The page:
Senior Living Properties, LLC, owns 35 senior assisted living facilities in Texas. Amanda Spalding an employee of three-year standing had been excused from any work on Sundays due to her Christian religious beliefs. The company hired a new administrator, Peggy Scruggs, who refused to abide by this previous arrangement and required Spalding to work on Sundays. She told Spalding that God would excuse her from her religious obligations to refrain from work on Sunday because Spalding was working in the healthcare field. If not, “there’s the door.”
Spalding filed a claim with the EEOC which filed suit on her behalf. 1:11-cv-192-C, U.S. District Court, N. D. Texas. The EEOC contended that “requiring an employee to choose between her faith and the job to which she is dedicated is not only ill – advised management, but illegal.”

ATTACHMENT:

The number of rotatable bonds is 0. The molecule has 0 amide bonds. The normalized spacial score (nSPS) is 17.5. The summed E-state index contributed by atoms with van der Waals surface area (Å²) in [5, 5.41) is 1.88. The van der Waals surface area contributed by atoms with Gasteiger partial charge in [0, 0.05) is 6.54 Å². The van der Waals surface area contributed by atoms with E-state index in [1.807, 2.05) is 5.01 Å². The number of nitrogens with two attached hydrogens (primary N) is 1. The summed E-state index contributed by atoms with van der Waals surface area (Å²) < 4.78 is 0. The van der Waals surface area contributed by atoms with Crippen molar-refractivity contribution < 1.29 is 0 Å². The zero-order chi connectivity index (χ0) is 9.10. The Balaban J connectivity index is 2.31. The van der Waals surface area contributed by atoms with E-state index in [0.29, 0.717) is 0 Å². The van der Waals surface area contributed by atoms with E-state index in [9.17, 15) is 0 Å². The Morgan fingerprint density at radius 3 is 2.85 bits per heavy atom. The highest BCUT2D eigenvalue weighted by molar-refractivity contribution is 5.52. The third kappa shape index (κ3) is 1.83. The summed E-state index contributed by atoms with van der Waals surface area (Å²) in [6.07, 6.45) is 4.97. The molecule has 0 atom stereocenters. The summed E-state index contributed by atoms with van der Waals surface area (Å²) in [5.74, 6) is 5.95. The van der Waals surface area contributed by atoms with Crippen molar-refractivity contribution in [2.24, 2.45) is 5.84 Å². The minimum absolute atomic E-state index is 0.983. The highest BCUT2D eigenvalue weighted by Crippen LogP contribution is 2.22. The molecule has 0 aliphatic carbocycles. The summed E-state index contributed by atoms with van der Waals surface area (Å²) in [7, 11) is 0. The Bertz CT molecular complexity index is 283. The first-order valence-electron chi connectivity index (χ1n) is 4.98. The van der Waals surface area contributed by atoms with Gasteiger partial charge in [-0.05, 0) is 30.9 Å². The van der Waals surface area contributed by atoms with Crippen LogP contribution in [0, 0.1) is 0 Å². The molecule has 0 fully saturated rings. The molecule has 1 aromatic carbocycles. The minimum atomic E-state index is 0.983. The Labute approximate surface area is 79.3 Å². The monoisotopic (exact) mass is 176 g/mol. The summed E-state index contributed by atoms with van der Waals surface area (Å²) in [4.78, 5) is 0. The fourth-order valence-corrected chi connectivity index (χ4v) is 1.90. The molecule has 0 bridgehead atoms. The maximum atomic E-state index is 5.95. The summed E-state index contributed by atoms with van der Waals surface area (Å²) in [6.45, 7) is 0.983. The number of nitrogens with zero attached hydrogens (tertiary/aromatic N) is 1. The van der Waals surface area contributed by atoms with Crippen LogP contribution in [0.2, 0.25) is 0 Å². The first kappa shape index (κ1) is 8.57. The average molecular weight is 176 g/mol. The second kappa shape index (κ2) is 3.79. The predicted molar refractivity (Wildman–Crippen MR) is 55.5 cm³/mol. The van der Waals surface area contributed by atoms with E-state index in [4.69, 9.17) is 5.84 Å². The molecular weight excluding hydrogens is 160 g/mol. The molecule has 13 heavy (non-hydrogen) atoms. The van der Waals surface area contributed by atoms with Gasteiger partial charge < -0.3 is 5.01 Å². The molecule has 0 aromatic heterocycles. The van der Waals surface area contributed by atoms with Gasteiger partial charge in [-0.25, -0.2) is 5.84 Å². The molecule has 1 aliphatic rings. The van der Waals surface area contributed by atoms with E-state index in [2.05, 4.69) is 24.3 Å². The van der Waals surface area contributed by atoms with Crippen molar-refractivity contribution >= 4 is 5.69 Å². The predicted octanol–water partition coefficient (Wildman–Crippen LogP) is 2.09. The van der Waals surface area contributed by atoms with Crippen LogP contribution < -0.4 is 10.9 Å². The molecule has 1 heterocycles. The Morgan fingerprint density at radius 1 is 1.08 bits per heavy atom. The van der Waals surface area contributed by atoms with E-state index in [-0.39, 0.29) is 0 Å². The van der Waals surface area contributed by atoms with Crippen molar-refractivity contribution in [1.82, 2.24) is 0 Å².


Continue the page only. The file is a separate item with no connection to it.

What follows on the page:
Senior living settled the case for $42,000 plus a consent decree dated March 15, 2013 which required that the company:
- amend its written antidiscrimination policy to provide that the employer must provide reasonable accommodations to employees based upon their religious beliefs, including Sabbath restrictions;
- conduct three years of annual training to employees concerning their protections against religious discrimination in the workplace and their right to reasonable accommodation; and
- post this new antidiscrimination policy for five years at Senior living’s corporate headquarters as well as at the particular facility in Sweetwater Texas where Spalding was employed.